If you are unsure of the nature of your negatives, consult a photographic professional.

2 Antique Photographs

Older types of photographs and negatives like daguerreotypes, ambrotypes and glass-plate negatives should also be placed in Mylar sleeves or in acid-free, archival envelopes. Use extra care to not scratch their surfaces.

If you're worried about the condition of your antique photos, you can make photocopies on archival-quality, buffered (acid-free) paper or digital scans. If you are conducting research or any other project that requires you to handle your antique photographs a lot, making a quality photocopy can alleviate any worries of damaging an original.

3 Photo Albums

If you choose to store photographs and other materials in albums, select those that are archival-quality. These albums come in many sizes and formats, come with archival-quality accessories and tools, and directly approximate the convenience and layout of older or more common, unstable albums. Avoid albums made with vinyl or PVC plastic, as well as those that have color-printed pages.

Do not use any albums that have the "self-stick" option because it exposes your photographs to harmful adhesives.

If you are currently storing photographs in one or more albums, examine the type of album(s) used. You may find older albums where photographs are mounted to black construction-type paper using photo/mounting corners. It is advisable to transfer materials out of such albums because this paper most likely contains acid and other chemicals and compounds harmful to photographs. When doing this, make sure to copy all information written on these pages before discarding.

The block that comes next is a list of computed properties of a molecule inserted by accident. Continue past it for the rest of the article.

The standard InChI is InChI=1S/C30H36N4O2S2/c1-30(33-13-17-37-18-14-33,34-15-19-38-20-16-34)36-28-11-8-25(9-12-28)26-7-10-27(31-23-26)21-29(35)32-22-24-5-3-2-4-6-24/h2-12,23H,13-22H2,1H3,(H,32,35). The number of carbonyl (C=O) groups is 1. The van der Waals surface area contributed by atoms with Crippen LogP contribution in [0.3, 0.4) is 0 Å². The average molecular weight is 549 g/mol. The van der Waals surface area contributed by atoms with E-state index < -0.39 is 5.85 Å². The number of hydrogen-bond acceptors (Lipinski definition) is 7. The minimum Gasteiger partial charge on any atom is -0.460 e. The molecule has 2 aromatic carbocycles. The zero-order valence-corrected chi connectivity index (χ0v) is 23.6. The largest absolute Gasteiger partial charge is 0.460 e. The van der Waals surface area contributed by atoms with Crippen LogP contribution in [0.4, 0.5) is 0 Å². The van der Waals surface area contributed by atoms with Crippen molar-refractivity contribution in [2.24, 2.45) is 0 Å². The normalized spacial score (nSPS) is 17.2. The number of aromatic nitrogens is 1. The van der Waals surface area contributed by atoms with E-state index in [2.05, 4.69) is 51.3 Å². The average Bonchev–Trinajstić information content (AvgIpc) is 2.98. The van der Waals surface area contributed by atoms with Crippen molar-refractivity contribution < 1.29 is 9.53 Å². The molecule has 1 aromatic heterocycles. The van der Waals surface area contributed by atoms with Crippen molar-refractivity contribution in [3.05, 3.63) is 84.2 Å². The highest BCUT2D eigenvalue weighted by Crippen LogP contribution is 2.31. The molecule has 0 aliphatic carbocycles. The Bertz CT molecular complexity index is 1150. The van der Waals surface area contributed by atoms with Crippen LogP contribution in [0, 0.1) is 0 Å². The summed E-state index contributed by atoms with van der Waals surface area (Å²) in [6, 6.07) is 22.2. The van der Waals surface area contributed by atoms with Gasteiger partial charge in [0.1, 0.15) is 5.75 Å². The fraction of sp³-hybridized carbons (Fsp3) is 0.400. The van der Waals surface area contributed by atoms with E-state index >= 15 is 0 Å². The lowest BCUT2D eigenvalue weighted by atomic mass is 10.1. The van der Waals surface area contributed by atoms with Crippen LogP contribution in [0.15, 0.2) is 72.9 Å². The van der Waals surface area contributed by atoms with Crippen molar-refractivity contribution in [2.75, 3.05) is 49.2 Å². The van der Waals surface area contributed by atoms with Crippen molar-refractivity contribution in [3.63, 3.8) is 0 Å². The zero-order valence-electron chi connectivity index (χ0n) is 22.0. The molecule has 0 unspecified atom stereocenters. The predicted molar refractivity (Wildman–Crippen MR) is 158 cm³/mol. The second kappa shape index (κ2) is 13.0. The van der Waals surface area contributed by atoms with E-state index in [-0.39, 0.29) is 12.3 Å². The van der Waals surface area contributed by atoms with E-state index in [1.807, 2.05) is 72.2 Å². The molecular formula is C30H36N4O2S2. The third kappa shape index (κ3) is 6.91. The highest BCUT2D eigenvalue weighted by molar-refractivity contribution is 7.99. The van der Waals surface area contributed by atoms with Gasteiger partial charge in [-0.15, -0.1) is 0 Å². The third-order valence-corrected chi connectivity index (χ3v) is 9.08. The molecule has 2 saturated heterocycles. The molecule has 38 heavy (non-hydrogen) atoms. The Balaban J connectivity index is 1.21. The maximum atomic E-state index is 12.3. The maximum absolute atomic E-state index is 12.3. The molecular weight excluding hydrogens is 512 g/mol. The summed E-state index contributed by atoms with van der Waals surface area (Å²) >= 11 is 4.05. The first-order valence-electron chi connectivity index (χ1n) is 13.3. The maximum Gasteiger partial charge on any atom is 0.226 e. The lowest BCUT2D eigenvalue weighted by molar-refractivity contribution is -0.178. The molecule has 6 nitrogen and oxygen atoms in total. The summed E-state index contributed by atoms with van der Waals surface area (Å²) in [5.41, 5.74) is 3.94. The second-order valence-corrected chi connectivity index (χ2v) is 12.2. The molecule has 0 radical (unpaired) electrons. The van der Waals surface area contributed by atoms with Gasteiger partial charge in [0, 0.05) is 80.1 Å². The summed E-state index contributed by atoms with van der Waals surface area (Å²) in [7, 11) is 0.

When a photograph has been attached using tape or glue, use an archival spatula, dull knife or a thin, stiff piece of plastic to separate it from the page. If the photo does not peel back easily, you may have to leave it in the album or cut the page out of the album.

If you have original photographs in scrapbooks and you would prefer not to dismantle them, try to keep your negatives or duplicate prints separately for long-term preservation. If you don't have duplicate copies of the photos in your scrapbooks, you may want to make digital scans of your scrapbook pages, just in case. See the Digital Files section for more details.